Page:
What makes Ernie a renegade? To begin with, he has little use for society’s standard conventions. He abhors the herd mentality, despises materialism, and thinks all politicians should be shot — including the small-time wannabes serving on our own city council, who are, by and large, businessmen and land developers looking out for their own interests. Ernie is not pure by any means, but he has a big heart and a sincere desire to help the underdog. And who is the underdog? Those of us who are trampled on by society, or made to look awkward by people who, despite their wealth and influence, contribute nothing — those of us who are shoved into corners and under bridges because we were born at the wrong time, or in the wrong place, or to the wrong family — those of us who refuse to conform, and who have paid a tremendous price for our freedom, and who will never give it up — those of us who try and fail, then try again — those of us who laugh in the face of ridicule. Beyond that, the underdog is anyone who cares about what happens — to us, to the planet — and is willing to admit it, even if only to himself.

[From Chapter 4, A Listening Thing]


Note: Through September 22, Cosmopsis Books is offering my novel,
A Listening Thing, at the special price of $14.00, plus shipping.

The first printing is limited to 150 numbered copies.

To order this tenth anniversary print edition
from anywhere in the world, click here.

Thank you, and thanks to everyone
who has ordered thus far....



Thursday, August 25, 2011

Strangers


The coffee going, I thought of slipping quietly into the bathroom, taking off my clothes, and joining Mary in the shower. But I didn’t. I couldn’t. As nice as it would have been. To surrender, without saying a word. To give in completely. To scrub each other’s cares away, and let them run down the drain. To this day, I wonder what Mary would have done. She might have slapped me, or scorned me, or drowned us both in tears. Or I might have opened the shower door and found someone else, a stranger shocked by the invasion of her privacy. And while I felt guilty for thinking of it, the childish man in me seemed to be saying, “Go ahead. This is where it all begins. This is how we are healed.”

[From Chapter 3, A Listening Thing]


Note: Through September 22, Cosmopsis Books is offering my novel,
A Listening Thing, at the special price of $14.00, plus shipping.

The first printing is limited to 150 numbered copies.

To order this tenth anniversary print edition
from anywhere in the world, click here.

Thank you!


Wednesday, August 24, 2011

Imbalance


Maybe Mary is right. Maybe I do suffer a chemical imbalance. It would help explain a lot of things. It would explain the brief periods of elation and joy followed by days of emptiness so debilitating that I’m sure there is no point in going on. Not that I have the courage to commit suicide. I don’t. Which makes me wonder. If I’m sure life is a sham, then why don’t I do away with myself? If I’m so useless to myself and to everyone I love, what am I hanging around for? Unless the mood swings are just another game I play in order to keep from facing the truth about myself, whatever that is. That I’m lazy, I suppose. That I’m unable to put others’ cares before my own. I just don’t know. When I feel good, when my mind is clear, when I’ve accidentally had a good night’s sleep and wake up feeling eager, it’s as if I am a boy again and the world waiting outside is perfect and new. And I’m always amazed when it happens, and pleased. It’s like standing in a thick fog, and then suddenly the fog lifts to reveal a shimmering ocean. And then I remember I’m alive, and I start to notice things. I notice the breeze moving the hair on my arms. I notice the courtship of insects. And I remember that this is why I am here. To be alive. To recognize the possibility in things. To believe. To understand my place. Then, all too soon, the fog returns. It’s like living in a lighthouse. Parts of the coastline are blotted out. Then the world withdraws. Into the roar of emptiness.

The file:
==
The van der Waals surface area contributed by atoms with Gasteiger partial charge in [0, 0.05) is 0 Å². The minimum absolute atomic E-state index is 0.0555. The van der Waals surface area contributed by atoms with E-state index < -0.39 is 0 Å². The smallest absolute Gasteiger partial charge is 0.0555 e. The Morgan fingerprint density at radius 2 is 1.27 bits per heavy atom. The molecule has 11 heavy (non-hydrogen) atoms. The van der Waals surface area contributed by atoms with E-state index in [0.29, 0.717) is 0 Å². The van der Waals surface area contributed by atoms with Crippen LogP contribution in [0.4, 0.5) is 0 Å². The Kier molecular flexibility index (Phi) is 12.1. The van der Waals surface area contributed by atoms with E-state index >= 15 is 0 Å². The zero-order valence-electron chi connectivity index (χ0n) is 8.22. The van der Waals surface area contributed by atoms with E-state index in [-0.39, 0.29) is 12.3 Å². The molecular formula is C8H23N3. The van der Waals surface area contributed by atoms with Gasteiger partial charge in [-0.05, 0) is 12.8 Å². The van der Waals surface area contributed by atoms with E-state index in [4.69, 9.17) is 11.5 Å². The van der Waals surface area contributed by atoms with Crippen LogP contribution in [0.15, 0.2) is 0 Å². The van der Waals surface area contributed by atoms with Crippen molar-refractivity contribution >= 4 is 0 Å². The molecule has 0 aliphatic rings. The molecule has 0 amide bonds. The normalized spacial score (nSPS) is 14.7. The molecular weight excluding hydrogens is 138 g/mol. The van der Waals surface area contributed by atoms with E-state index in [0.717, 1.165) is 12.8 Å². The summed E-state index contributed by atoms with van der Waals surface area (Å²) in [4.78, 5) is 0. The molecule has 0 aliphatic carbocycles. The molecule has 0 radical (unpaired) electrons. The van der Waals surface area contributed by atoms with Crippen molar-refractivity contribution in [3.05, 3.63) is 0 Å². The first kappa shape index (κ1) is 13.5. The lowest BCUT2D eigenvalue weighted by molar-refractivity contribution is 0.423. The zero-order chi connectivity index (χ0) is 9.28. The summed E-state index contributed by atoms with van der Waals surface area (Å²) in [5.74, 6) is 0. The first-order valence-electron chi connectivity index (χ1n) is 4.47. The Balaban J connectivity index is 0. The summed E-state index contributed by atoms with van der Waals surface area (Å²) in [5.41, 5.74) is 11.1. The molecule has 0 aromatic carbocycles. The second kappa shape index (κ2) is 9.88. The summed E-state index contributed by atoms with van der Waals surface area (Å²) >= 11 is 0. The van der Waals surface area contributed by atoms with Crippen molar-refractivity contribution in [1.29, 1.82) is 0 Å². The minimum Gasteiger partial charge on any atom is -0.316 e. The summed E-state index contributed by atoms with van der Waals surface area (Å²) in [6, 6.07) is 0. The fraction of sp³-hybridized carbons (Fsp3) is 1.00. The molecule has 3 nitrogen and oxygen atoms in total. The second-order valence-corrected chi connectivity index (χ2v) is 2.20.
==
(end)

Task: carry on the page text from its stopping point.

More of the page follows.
[From Chapter 2, A Listening Thing]


Note: Through September 22, Cosmopsis Books is offering my novel,
A Listening Thing, at the special price of $14.00, plus shipping.

The first printing is limited to 150 numbered copies.

To order this tenth anniversary print edition
from anywhere in the world, click here.

Thank you!


Tuesday, August 23, 2011

Compassion


I thought about eating, but decided against it. My hunger had lost its validity. Temporarily, of course. You know how it is. Something you’ve seen or experienced touches you deeply and moves you to a nobler plane, but then later on you get really hungry and your concern for humanity loses focus. You care, God knows you do, but the thought of biting into a pickle plows like a hippopotamus into the clear pool of your compassion. The next thing you know, you’re warming up some three-day-old enchiladas.

[From Chapter 1, A Listening Thing]


Note: Through September 22, Cosmopsis Books is offering my novel,
A Listening Thing, at the special price of $14.00, plus shipping.

The first printing is limited to 150 numbered copies.

To order this tenth anniversary print edition
from anywhere in the world, click here.

Thank you!


Monday, August 22, 2011

Without further ado, I give you

 

The White Mountain woman and her homemade ice cream.